In short Dxomark gives us a way to see how satisfied we would be with the results of the combo, MTF shows the professional usability of the same.

Perceptual megapixels can be raised slightly by post processing, MTF however can't.

However, these two sometimes give completely different results. For example, the Lumix LF1 has a perceptual megapixel count of 3MP, while the Sony RX1 boasts 18MP -- a 6x difference.

But when we compare the number of lines the camera can resolve on a resolution chart, a completely different picture emerges: The Lumix does 22, while the RX1 does only 26. This is only an 18% difference, which is worlds away from the 6x difference we calculated earlier.

Short answer: do not compare MTF50 lines per mm, compare MTF50 lines per frame height. This will give you difference similar to difference in perceptual megapixels. If you square the ratio of "lwph" between cameras you will roughly get the ratio between perceptual megapixels.

Perceptual megapixels are not bad but not too good either because characterising optical resolution with one number is oversimplistic.

Neither. MTF50 (The spatial frequency at which MTF drops to 50%) is.

find a source of test datathat uses the program Imatest for its measurements, because that uses MTF directly.

As for the measures you mentioned, to properly compare "perceptual megapixels" wrt sharpness/resolustion you need to take the square root because megapixels ~ pixels^2.

So the comparison is 1.7 vs 4.2, or 2.5:1. Dxo really does people a disservice but not mentioning that.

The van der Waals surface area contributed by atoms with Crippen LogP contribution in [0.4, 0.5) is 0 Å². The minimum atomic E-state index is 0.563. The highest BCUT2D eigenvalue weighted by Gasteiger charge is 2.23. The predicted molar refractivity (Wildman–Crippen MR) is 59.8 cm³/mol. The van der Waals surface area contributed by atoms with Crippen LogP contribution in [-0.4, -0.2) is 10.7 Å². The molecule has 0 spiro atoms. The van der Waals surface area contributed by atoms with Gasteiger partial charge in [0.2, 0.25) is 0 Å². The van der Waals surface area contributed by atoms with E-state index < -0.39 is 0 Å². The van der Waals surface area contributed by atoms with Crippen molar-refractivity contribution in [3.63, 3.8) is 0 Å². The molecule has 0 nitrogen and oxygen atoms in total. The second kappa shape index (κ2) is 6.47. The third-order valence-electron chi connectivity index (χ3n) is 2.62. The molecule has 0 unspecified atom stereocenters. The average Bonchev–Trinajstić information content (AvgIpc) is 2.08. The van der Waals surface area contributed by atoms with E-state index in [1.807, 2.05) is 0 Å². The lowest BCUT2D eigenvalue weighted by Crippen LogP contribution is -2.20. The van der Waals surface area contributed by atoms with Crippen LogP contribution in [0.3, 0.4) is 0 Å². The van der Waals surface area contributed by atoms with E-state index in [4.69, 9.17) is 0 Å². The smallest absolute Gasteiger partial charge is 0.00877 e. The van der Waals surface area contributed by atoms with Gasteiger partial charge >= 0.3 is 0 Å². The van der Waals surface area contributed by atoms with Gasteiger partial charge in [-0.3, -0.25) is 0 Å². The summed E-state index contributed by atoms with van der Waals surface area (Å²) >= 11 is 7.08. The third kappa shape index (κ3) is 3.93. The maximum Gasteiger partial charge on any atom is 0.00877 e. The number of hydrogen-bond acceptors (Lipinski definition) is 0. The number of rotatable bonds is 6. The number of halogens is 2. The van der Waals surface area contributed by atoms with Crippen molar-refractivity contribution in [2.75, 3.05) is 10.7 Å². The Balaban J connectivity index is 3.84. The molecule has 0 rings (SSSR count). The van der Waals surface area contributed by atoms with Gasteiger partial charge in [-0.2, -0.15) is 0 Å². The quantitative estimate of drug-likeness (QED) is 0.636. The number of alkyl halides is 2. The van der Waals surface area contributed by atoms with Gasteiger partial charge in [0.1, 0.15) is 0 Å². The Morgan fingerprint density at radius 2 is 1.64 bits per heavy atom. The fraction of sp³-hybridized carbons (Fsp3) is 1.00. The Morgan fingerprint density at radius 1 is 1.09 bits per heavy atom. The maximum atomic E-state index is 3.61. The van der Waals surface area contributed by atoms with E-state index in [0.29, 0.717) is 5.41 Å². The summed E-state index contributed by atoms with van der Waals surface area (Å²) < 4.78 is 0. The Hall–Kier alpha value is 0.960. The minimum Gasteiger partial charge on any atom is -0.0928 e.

I'm not even sure what a "perceptual megapixel" is- the Dxo describes it, it seems like a measure of information loss.

The problem with using number of lines resolvable is that it doesn't measure sharpness, but measures resolution, which is related to sharpness but not the same. Resolution is the spatial frequency at which the MTF drops below a certain level, 10% IIRC.

You can have lens A which is sharper than lens B, but B has better resolution.

• Squaring the number of lines the camera can resolve, we end up with a score of 22^2 = 484 for the Lumix, and 26^2 = 676 for the Sony. This is a difference of 40%, while the perceptual megapixel numbers indicate a 6x difference. So the square vs square root thing doesn't really change much, does it? Sep 5, 2014 at 16:23
• But you're talking about resolution, not perceived sharpness. I might not have explained the difference between sharpness and resolution as as well as I could have. Sep 7, 2014 at 8:56
• I'd linked to Dxomark's explanation of perceptual megapixels in the question, and here it is again: dxomark.com/Reviews/… Naively, it's just about the number of pixels of actual information captured. If I make a put a crappy lens on a 60MP sensor, it's not going to be able to capture 60MP worth of information. Alternatively, if I make the 60MP sensor tiny, then even with a great lens, the size of the airy disks is going to be larger than those of the sensels. Hope that helps. Sep 7, 2014 at 12:59
• Put differently, if I'm viewing my photos on an 8MP monitor, scaled to fit the monitor, then I shouldn't be able to see the difference between an 8MP camera and a 16MP one, but I should definitely be able to see the difference between a 3 and an 8 MP camera. Sep 7, 2014 at 13:01
• Here's a very good source explaining sharpness and other image quality factors: imatest.com/support/image-quality It explains thing much better than I can. Sep 7, 2014 at 14:31